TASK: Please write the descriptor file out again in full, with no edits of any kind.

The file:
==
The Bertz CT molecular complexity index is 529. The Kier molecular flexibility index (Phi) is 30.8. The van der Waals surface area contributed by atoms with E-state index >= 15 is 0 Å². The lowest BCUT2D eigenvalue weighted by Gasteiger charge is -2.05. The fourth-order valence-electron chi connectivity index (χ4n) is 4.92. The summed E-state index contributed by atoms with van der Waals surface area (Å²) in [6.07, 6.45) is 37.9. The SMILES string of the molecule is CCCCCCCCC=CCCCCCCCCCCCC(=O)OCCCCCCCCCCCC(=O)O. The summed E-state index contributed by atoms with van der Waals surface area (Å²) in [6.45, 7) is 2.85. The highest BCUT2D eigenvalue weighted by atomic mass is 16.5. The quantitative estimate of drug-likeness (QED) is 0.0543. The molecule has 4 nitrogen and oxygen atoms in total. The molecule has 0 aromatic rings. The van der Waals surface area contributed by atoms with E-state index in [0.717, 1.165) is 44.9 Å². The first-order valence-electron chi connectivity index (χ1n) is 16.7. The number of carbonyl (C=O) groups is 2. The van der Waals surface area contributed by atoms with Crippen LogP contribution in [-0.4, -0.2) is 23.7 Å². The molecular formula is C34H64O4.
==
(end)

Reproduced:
The Bertz CT molecular complexity index is 529. The Kier molecular flexibility index (Phi) is 30.8. The van der Waals surface area contributed by atoms with E-state index >= 15 is 0 Å². The lowest BCUT2D eigenvalue weighted by Gasteiger charge is -2.05. The fourth-order valence-electron chi connectivity index (χ4n) is 4.92. The summed E-state index contributed by atoms with van der Waals surface area (Å²) in [6.07, 6.45) is 37.9. The SMILES string of the molecule is CCCCCCCCC=CCCCCCCCCCCCC(=O)OCCCCCCCCCCCC(=O)O. The summed E-state index contributed by atoms with van der Waals surface area (Å²) in [6.45, 7) is 2.85. The highest BCUT2D eigenvalue weighted by atomic mass is 16.5. The quantitative estimate of drug-likeness (QED) is 0.0543. The molecule has 4 nitrogen and oxygen atoms in total. The molecule has 0 aromatic rings. The van der Waals surface area contributed by atoms with E-state index in [0.717, 1.165) is 44.9 Å². The first-order valence-electron chi connectivity index (χ1n) is 16.7. The number of carbonyl (C=O) groups is 2. The van der Waals surface area contributed by atoms with Crippen LogP contribution in [-0.4, -0.2) is 23.7 Å². The molecular formula is C34H64O4.